A rude awakening for me is how selfish I have been and others can be in trying to comfort each other. It is not about me. It never really is. But we can lead with "Me too", or "I know how you feel". 

The oddity of our clumsy and sometimes hurtful attempts to help is this: we have clear ideas from what has helped us in our suffering, but we do not adopt it when seeking to love others. We do not always speak to others in the way we would like to be spoken to.  Edward T. Welch

I remember a comedy routine, where a distant friend goes up to the grieving mother of a murdered child at the vigil to pay his respects. He gets nervous, then tongued tied, and blurts out, "I apologize."  Not the same as "I am sorry." :)

What I learned and others have taught me--Less is more. Stop before you start into your robotic motor mouth routine. Put your well-intentioned pie hole on silent. Silence is better than words. A hug says more than any profound phrases. Everyone deals with grief and suffering in their own ways. But there is a universal understanding that your very presence is more powerful than anything you say.  Bearhug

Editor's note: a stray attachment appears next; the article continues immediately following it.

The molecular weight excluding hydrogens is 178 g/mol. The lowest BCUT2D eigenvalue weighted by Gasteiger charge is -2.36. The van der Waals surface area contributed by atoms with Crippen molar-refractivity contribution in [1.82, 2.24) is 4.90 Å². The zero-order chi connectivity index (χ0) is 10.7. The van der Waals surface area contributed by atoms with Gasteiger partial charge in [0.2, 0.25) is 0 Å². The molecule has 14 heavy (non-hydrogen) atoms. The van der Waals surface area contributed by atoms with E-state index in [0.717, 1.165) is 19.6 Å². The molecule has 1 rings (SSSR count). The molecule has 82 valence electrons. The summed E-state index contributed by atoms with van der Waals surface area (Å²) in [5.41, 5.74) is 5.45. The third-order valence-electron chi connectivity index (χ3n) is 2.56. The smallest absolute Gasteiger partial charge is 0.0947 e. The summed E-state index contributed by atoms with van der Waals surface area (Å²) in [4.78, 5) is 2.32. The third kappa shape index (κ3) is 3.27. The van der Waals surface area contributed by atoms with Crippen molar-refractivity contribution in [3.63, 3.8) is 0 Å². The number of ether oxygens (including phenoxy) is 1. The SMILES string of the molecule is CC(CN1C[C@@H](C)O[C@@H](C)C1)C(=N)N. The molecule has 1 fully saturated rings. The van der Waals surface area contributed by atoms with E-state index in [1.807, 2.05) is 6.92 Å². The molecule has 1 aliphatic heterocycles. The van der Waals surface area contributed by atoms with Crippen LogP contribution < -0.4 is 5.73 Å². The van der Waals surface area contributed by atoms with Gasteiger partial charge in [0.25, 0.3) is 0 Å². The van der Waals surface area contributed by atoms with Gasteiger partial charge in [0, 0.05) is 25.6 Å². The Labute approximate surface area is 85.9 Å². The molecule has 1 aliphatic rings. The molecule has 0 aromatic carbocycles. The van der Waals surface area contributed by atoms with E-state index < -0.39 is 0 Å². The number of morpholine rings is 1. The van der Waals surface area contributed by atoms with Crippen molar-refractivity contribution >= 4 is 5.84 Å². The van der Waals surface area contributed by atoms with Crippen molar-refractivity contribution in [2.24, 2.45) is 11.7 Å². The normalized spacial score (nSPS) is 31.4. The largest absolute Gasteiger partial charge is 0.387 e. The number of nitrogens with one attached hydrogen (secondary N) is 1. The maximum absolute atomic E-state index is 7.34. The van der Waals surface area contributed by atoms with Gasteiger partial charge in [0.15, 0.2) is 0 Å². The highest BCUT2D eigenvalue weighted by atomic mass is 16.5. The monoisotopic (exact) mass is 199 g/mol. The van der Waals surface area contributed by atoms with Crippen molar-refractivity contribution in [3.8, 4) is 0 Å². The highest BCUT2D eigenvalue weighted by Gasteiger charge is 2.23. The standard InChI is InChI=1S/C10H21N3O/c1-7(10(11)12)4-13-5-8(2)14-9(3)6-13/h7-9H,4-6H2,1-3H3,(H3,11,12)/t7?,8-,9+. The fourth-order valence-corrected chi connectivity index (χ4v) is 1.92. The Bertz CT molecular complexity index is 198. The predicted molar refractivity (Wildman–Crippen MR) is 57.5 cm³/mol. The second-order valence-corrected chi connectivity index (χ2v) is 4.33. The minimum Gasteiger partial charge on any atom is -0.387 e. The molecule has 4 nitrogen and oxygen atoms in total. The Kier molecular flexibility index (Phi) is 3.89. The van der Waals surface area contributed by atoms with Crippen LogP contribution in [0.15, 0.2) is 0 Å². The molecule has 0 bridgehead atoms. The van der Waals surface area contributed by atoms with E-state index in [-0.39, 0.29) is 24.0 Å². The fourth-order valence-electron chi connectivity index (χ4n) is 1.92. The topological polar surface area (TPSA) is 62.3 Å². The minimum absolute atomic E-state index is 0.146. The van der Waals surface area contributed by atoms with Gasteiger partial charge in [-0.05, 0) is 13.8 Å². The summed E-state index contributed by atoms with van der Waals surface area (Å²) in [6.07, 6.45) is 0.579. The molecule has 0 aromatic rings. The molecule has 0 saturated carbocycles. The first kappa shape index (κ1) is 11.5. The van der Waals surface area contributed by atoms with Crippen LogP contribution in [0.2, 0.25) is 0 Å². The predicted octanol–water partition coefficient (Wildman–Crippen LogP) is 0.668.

"I'm sorry." Is enough. 

Again, stop and look both ways before you stick your foot in your "me too" mouth. 

I really try to give people the benefit of the doubt. I hope people have done the same for me! A dear friend, expressed her condolences and tried to comfort me. Then she took the safety off of her verbal trigger and away she went. "Yeah, not a day goes by where I don't cry about my husband." I knew what she was trying to do, but it was our first conversation and the second thing she said.

"How are you doing, today?" The today part is sensitive to what is happening. "How are you?" is auto-pilot and invokes the silent "How do you think I am?!!"